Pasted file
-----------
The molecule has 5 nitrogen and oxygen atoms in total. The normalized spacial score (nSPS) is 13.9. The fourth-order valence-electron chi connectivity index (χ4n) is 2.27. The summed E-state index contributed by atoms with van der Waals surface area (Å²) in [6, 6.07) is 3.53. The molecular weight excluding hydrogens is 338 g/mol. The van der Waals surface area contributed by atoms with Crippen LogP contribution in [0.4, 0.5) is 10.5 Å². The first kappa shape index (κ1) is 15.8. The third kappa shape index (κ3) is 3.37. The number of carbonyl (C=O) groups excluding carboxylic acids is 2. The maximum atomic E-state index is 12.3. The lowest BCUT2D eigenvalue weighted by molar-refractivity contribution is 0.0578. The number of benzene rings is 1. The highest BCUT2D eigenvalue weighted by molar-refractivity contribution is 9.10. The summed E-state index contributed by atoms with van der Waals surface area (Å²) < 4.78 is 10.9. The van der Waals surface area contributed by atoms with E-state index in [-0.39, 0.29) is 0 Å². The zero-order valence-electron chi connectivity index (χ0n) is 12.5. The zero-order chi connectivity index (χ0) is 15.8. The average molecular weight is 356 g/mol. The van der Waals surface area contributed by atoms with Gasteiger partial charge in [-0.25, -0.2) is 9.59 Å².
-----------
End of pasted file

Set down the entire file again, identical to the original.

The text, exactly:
The molecule has 5 nitrogen and oxygen atoms in total. The normalized spacial score (nSPS) is 13.9. The fourth-order valence-electron chi connectivity index (χ4n) is 2.27. The summed E-state index contributed by atoms with van der Waals surface area (Å²) in [6, 6.07) is 3.53. The molecular weight excluding hydrogens is 338 g/mol. The van der Waals surface area contributed by atoms with Crippen LogP contribution in [0.4, 0.5) is 10.5 Å². The first kappa shape index (κ1) is 15.8. The third kappa shape index (κ3) is 3.37. The number of carbonyl (C=O) groups excluding carboxylic acids is 2. The maximum atomic E-state index is 12.3. The lowest BCUT2D eigenvalue weighted by molar-refractivity contribution is 0.0578. The number of benzene rings is 1. The highest BCUT2D eigenvalue weighted by molar-refractivity contribution is 9.10. The summed E-state index contributed by atoms with van der Waals surface area (Å²) < 4.78 is 10.9. The van der Waals surface area contributed by atoms with E-state index in [-0.39, 0.29) is 0 Å². The zero-order valence-electron chi connectivity index (χ0n) is 12.5. The zero-order chi connectivity index (χ0) is 15.8. The average molecular weight is 356 g/mol. The van der Waals surface area contributed by atoms with Gasteiger partial charge in [-0.25, -0.2) is 9.59 Å².